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"Campo's gift is being able to describe the evolution of his manhood... fearlessly and with breathtaking honesty. He is truly a doctor of the soul."—Abraham Verghese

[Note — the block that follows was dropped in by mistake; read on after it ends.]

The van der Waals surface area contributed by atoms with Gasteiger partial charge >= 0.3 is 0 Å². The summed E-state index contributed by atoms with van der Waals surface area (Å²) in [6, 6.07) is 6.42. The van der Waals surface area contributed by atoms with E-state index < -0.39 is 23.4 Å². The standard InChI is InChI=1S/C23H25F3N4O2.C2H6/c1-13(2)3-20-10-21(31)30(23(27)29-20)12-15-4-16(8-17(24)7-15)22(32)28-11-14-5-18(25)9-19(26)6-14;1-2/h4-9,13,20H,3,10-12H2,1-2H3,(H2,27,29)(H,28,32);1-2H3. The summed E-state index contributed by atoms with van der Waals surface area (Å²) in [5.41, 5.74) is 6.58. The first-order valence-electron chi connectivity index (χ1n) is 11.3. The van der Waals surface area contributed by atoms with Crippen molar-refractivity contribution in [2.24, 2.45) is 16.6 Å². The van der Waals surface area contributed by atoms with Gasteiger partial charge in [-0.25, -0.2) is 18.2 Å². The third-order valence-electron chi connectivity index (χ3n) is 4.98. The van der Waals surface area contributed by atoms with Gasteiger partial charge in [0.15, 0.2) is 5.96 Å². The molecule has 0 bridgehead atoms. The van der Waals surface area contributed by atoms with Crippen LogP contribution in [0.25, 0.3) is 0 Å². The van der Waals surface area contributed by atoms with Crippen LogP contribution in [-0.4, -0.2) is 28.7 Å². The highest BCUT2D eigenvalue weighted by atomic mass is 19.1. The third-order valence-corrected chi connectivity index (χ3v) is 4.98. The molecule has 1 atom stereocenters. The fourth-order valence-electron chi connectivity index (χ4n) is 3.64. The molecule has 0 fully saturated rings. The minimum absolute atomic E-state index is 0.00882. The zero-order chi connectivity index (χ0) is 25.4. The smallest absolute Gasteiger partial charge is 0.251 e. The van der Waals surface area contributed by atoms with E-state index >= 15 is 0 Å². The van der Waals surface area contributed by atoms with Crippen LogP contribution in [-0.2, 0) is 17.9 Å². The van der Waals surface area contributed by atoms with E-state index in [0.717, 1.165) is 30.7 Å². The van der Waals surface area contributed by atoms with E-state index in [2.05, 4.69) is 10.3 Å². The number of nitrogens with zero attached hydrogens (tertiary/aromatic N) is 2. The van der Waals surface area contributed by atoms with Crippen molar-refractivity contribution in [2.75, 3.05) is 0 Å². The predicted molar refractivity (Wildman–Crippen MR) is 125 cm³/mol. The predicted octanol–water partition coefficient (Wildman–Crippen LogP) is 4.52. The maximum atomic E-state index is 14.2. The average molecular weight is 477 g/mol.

"Rafael Campo is that rare and exotic hybrid," raved the Boston Globe, "a doctor-poet, with a sensualist point of view that leads him to explore... the eroticism of healing-the laying on of hands." In this "unrelenting effort to humanize the medical profession" (Publishers Weekly), Campo turns the doctor-patient relationship inside out, writing not just of his attempts to heal, but of how his patients have healed him. He writes of campy Aurora, "dying of love"; the elderly woman telling of her trip to the country to pick "big-as-your-hands" peaches; a hateful addict he wished would die; and Gary, whom he feared to love, "contentious and gossipy and irreverent." Campo's work, "reminiscent of Chekhov... [in] the way language comes up out of the body" (Los Angeles Times), restores "the transcendent power of language to redeem" as, throughout the book, "the narrative, and the narrator, only get more luscious" (Out).